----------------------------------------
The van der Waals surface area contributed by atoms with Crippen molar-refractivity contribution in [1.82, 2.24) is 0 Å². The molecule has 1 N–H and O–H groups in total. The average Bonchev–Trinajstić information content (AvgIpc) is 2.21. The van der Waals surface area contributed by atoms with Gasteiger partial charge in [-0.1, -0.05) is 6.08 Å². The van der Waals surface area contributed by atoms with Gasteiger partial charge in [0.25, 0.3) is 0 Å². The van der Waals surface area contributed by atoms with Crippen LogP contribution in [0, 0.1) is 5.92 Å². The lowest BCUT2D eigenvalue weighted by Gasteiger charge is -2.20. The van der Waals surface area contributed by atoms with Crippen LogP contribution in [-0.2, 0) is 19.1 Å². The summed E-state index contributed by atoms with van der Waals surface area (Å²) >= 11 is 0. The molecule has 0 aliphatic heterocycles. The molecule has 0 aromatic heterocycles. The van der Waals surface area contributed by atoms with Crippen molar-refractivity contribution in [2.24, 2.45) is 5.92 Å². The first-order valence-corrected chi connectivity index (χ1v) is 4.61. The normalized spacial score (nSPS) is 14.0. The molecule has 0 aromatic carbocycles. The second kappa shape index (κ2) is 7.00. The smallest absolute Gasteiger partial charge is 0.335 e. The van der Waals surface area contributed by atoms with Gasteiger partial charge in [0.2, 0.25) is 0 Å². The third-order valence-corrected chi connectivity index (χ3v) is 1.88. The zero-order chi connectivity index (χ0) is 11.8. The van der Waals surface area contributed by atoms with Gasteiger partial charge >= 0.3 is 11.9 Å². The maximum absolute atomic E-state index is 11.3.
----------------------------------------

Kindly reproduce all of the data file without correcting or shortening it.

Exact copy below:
The van der Waals surface area contributed by atoms with Crippen molar-refractivity contribution in [1.82, 2.24) is 0 Å². The molecule has 1 N–H and O–H groups in total. The average Bonchev–Trinajstić information content (AvgIpc) is 2.21. The van der Waals surface area contributed by atoms with Gasteiger partial charge in [-0.1, -0.05) is 6.08 Å². The van der Waals surface area contributed by atoms with Gasteiger partial charge in [0.25, 0.3) is 0 Å². The van der Waals surface area contributed by atoms with Crippen LogP contribution in [0, 0.1) is 5.92 Å². The lowest BCUT2D eigenvalue weighted by Gasteiger charge is -2.20. The van der Waals surface area contributed by atoms with Crippen LogP contribution in [-0.2, 0) is 19.1 Å². The summed E-state index contributed by atoms with van der Waals surface area (Å²) >= 11 is 0. The molecule has 0 aliphatic heterocycles. The molecule has 0 aromatic heterocycles. The van der Waals surface area contributed by atoms with Crippen molar-refractivity contribution in [2.24, 2.45) is 5.92 Å². The first-order valence-corrected chi connectivity index (χ1v) is 4.61. The normalized spacial score (nSPS) is 14.0. The molecule has 0 aromatic carbocycles. The second kappa shape index (κ2) is 7.00. The smallest absolute Gasteiger partial charge is 0.335 e. The van der Waals surface area contributed by atoms with Gasteiger partial charge in [0.2, 0.25) is 0 Å². The third-order valence-corrected chi connectivity index (χ3v) is 1.88. The zero-order chi connectivity index (χ0) is 11.8. The van der Waals surface area contributed by atoms with Gasteiger partial charge >= 0.3 is 11.9 Å². The maximum absolute atomic E-state index is 11.3.